Imelda is in her seventies now, and day-to-day management of Sun Motor’s hotels is the responsibility of her son, Hartono Sundoro Hosea. Her other three children – Lisa Tjandrakusuma, Andrysan Sundoro Hosea and Jeffry Sundoro Hosea – each manage different divisions of the group. But with the energy of a woman half her age, Imelda continues to take a keen interest in the various properties her company owns. She travels all over the world, often using her trips to buy furniture and other pieces for her properties.
Soon after meeting Prestige she was planning to go on a buying trip to Guangzhou, where she would attend the Spring Canton Fair. “I pay great attention to concepts and good design,” says Imelda. “I’m not an architect or an interior designer, but I do have ideas about how my hotels should look and feel, and about colours. I have a lot of input to impart. It’s my passion. I put my soul into a building. This is why my hotels win awards. There are so many choices today, so to be successful in a competitive marketplace, a hotel must have a clear concept.”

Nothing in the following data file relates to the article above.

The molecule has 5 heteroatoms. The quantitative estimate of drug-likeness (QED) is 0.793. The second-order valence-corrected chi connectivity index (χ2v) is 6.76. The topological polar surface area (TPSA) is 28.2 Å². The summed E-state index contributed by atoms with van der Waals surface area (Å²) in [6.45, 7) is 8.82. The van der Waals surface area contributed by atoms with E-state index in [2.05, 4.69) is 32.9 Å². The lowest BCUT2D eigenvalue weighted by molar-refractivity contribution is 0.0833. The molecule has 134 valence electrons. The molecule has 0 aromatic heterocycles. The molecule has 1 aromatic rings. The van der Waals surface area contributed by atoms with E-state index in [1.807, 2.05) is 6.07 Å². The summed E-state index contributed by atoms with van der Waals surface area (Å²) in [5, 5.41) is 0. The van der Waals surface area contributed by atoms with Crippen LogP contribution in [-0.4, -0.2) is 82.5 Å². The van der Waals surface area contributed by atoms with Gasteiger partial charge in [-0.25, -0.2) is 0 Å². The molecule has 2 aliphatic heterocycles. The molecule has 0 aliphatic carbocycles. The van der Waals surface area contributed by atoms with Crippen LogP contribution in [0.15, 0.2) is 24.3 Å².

Imelda does not come from a privileged background. Her father was in the grocery business. She describes herself as “a second-generation trader
and a self-made entrepreneur”. She and her late husband, Sundoro Hosea, founded Sun Motor in Solo in 1974. Car leasing was the line of business they focused on at the beginning. Over time, the business developed into a large car and motor dealership. Then it branched out into other lines of business.
“We built the company from scratch,” says Imelda. The values that the couple passed on to their children were “always be honest, to never give up and to always focus on the work,” she adds. She was born Imelda Tio in Solo and she studied Economics at the University of Gadjah Mada, Yogyakarta. It was a tribute to several decades of effort and hard work when Imelda received the prestigious Special Award for Entrepreneurship Spirit from Ernst & Young in 2008.
The only question Imelda does not welcome during our interview session is about her plans for retirement. She doesn’t have any. “As long as I’m fit and strong and enjoy what I’m doing, which I do, why would I stop working?” she counters. It’s hard to think of any good reason why she should.